Wednesday, 29 February 2012


The International Narcotics Control Board has now repeatedly attacked Bolivia since it denounced the 1961 Convention, indicating its intention to re-accede with a reservation allowing for the traditional use of coca leaf. Bolivia has been acting within the normal procedures of international law and its own constitution on this matter. The squeals of protest it has met with from its European, American, and other "friends" have contained little in the way of argument other than INCB's recent contention that "the integrity of the international drug control system would be undermined".

It is interesting to see a body like the INCB overstepping the mark of its own powers under the UN treaties by playing God, with little regard for the inviolability of the national laws and cultures that are the bedrock of the UN system. “The INCB response is another clear sign that the UN drug control regime is under strain and that the cracks in the so-called ‘Vienna consensus’ are approaching a breaking point,” according to TNI’s Martin Jelsma. “It is a sign that its principal guardian, the INCB, is in distress and no longer capable of responding to challenges in a rational manner.”

Why this persistent refusal on the part of the multilateral system of drugs control to enter into a meaningful dialogue on reform of the Conventions? A South American diplomat recently put in the following terms: back in the 16th century, when the Catholic church was no longer capable of reform, it spawned the Reformation and lost its monopoly over Christianity. Without dramatising current events, the multilateral drug control system is showing its age and revealing the sclerosis of the institutions created to implement it. The tabloid tone of the INCB's latest report is a sign of this.

Last December, Presidents and other political leaders of ten Latin American countries from the so called Tuxtla Mechanism for Dialogue effectively called on the rich drug consumer markets, primarily the US and Europe, to begin with experimenting regulation models for what we still call illicit drugs. US and European media largely ignored this declaration. These countries made this call because they are being destroyed by organised crime. The UN Drug Conventions have not created this crime, but they have created a global framework in which it prospers almost by default. The struggle against such crime is turning into a slaughter house for ordinary people, particularly in Central America, with no end in sight.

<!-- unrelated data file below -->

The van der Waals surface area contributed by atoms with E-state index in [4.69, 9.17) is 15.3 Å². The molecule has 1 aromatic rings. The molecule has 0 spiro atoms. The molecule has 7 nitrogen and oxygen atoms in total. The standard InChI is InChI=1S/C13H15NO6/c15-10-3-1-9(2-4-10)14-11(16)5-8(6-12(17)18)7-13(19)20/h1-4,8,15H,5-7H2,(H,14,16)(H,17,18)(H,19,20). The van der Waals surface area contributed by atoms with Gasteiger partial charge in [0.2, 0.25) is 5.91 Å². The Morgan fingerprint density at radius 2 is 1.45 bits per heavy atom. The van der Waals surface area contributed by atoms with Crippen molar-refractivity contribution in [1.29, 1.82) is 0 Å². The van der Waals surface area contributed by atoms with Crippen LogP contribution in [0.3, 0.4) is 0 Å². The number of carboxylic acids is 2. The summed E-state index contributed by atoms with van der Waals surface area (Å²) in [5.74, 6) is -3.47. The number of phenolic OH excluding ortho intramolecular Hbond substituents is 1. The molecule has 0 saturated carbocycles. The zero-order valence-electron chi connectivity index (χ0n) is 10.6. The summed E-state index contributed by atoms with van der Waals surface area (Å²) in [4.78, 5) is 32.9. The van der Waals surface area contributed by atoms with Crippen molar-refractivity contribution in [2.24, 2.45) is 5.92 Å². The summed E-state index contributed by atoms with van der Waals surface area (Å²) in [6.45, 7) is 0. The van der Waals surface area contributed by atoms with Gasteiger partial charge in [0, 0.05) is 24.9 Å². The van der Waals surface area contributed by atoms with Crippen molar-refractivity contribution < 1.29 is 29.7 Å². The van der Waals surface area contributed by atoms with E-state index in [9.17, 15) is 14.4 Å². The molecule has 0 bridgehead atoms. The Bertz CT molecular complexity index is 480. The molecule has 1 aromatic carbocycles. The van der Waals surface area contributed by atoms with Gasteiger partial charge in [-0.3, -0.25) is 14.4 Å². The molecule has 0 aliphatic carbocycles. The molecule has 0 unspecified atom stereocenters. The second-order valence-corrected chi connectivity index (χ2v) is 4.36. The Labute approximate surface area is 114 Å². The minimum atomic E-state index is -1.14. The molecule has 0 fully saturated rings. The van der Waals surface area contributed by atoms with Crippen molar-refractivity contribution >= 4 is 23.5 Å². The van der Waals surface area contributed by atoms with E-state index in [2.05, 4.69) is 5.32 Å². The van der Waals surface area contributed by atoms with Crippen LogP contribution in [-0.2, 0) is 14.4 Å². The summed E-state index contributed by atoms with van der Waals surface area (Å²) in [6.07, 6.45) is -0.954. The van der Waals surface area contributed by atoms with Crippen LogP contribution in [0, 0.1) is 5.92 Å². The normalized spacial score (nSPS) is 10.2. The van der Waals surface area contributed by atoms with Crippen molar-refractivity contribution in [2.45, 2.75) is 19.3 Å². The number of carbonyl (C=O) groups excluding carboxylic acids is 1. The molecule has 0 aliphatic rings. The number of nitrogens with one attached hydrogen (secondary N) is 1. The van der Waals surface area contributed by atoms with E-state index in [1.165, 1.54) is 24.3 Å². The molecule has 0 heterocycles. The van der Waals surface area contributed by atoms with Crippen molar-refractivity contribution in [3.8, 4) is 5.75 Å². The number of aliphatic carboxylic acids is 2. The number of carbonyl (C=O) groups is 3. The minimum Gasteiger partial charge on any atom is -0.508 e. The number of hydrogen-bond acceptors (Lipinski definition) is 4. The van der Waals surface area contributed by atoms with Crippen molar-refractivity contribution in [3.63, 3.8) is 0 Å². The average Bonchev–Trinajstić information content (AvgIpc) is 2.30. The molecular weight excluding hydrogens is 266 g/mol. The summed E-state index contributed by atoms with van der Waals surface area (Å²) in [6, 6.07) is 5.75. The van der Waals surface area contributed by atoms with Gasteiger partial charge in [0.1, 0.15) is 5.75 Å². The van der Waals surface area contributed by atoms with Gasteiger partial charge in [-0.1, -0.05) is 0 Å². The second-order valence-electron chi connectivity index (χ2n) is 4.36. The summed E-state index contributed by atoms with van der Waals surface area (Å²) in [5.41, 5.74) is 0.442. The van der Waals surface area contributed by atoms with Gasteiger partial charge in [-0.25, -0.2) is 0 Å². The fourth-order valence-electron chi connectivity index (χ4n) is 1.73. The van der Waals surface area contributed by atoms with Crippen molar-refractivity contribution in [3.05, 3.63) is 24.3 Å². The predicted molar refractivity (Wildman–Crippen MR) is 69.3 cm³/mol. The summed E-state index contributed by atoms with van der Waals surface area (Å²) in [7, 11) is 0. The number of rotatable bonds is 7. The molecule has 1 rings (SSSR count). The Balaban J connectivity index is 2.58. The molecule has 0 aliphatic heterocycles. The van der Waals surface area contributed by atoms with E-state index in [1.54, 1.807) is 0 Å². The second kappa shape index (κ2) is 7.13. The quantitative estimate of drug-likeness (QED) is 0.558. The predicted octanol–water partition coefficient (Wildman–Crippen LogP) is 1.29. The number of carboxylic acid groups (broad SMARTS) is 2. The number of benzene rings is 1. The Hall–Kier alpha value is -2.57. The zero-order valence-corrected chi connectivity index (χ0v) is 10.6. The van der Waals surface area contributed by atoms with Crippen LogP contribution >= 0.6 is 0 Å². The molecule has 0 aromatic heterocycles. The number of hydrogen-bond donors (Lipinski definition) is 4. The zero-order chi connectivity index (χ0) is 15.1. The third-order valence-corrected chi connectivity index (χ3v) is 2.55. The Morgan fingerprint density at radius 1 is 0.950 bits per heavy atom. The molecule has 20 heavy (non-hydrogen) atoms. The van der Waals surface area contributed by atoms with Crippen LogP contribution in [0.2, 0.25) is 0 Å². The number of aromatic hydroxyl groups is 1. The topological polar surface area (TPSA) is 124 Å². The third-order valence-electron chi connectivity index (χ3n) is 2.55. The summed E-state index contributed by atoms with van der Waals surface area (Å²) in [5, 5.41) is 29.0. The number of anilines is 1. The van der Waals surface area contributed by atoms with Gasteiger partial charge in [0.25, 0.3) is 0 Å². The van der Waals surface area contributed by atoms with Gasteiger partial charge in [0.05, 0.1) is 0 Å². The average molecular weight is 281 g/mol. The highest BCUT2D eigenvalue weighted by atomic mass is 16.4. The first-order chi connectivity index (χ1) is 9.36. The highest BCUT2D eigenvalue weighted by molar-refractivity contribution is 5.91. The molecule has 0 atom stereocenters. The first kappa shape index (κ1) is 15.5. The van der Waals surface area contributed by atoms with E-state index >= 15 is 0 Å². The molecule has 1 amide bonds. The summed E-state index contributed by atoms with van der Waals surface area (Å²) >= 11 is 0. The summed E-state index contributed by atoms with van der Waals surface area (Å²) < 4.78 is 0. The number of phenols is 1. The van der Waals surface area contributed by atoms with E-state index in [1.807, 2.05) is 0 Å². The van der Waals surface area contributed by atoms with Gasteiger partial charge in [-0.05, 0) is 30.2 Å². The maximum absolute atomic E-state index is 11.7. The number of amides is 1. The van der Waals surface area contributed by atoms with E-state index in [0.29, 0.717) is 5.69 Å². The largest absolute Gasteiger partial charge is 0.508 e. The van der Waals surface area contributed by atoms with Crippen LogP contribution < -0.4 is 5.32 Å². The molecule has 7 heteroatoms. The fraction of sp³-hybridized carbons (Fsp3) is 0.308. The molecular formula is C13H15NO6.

If the church will not reform then let us put our faith in a reformation and support the Tuxtla appeal. As a European, I hope that Europe will not yet again be trumped by the Americans in getting us out of a hole. It may not look likely at the moment, but 16 US states have enacted laws that allow for the sale of "medical marijuana, and at least there is a lively debate going on there, whereas EU leaders are firmly looking the other way and the Brussels administration has quite lost its way. Sooner or later though, our governments will have to grasp the nettle of organising this regulated market. If there is one lesson to be learned from the tobacco and alcohol models it is that it should not be left to purely commercial interests.

Watch this space.